Antibiotic-Resistant Neisseria gonorrhoeae Spread Faster with More Treatment, Not More Sexual Partners.

Fingerhuth, Stephanie M; Bonhoeffer, Sebastian; Low, Nicola; Althaus, Christian L (2016). Antibiotic-Resistant Neisseria gonorrhoeae Spread Faster with More Treatment, Not More Sexual Partners. PLoS pathogens, 12(5), e1005611. Public Library of Science 10.1371/journal.ppat.1005611

[img]
Preview
Text
Fingerhuth PLoSPathog 2016.pdf - Published Version
Available under License Creative Commons: Attribution (CC-BY).

Download (953kB) | Preview

The sexually transmitted bacterium Neisseria gonorrhoeae has developed resistance to all antibiotic classes that have been used for treatment and strains resistant to multiple antibiotic classes have evolved. In many countries, there is only one antibiotic remaining for empirical N. gonorrhoeae treatment, and antibiotic management to counteract resistance spread is urgently needed. Understanding dynamics and drivers of resistance spread can provide an improved rationale for antibiotic management. In our study, we first used antibiotic resistance surveillance data to estimate the rates at which antibiotic-resistant N. gonorrhoeae spread in two host populations, heterosexual men (HetM) and men who have sex with men (MSM). We found higher rates of spread for MSM (0.86 to 2.38 y-1, mean doubling time: 6 months) compared to HetM (0.24 to 0.86 y-1, mean doubling time: 16 months). We then developed a dynamic transmission model to reproduce the observed dynamics of N. gonorrhoeae transmission in populations of heterosexual men and women (HMW) and MSM. We parameterized the model using sexual behavior data and calibrated it to N. gonorrhoeae prevalence and incidence data. In the model, antibiotic-resistant N. gonorrhoeae spread with a median rate of 0.88 y-1 in HMW and 3.12 y-1 in MSM. These rates correspond to median doubling times of 9 (HMW) and 3 (MSM) months. Assuming no fitness costs, the model shows the difference in the host population's treatment rate rather than the difference in the number of sexual partners explains the differential spread of resistance. As higher treatment rates result in faster spread of antibiotic resistance, treatment recommendations for N. gonorrhoeae should carefully balance prevention of infection and avoidance of resistance spread.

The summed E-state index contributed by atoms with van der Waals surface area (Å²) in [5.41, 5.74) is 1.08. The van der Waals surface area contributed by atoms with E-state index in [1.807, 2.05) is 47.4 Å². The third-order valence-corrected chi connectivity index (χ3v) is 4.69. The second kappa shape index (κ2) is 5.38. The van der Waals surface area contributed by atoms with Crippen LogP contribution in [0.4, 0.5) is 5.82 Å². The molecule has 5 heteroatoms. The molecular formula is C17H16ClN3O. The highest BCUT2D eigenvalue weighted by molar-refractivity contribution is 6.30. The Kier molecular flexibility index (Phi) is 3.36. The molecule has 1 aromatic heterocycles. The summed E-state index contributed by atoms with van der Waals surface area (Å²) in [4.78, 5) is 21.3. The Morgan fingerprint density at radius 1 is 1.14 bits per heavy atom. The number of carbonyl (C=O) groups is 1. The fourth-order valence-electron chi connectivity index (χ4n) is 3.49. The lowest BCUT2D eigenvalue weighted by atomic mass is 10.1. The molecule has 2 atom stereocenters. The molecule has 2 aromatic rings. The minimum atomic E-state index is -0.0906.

Item Type:

Journal Article (Original Article)

Division/Institute:

04 Faculty of Medicine > Pre-clinic Human Medicine > Institute of Social and Preventive Medicine

UniBE Contributor:

Fingerhuth, Stephanie; Low, Nicola and Althaus, Christian

Subjects:

600 Technology > 610 Medicine & health
300 Social sciences, sociology & anthropology > 360 Social problems & social services

ISSN:

1553-7366

Publisher:

Public Library of Science

Language:

English

Submitter:

Doris Kopp Heim

Date Deposited:

24 May 2016 12:11

Last Modified:

11 Sep 2017 19:09

Publisher DOI:

10.1371/journal.ppat.1005611

PubMed ID:

27196299

BORIS DOI:

10.7892/boris.82661

URI:

https://boris.unibe.ch/id/eprint/82661

Actions (login required)

Edit item Edit item
Provide Feedback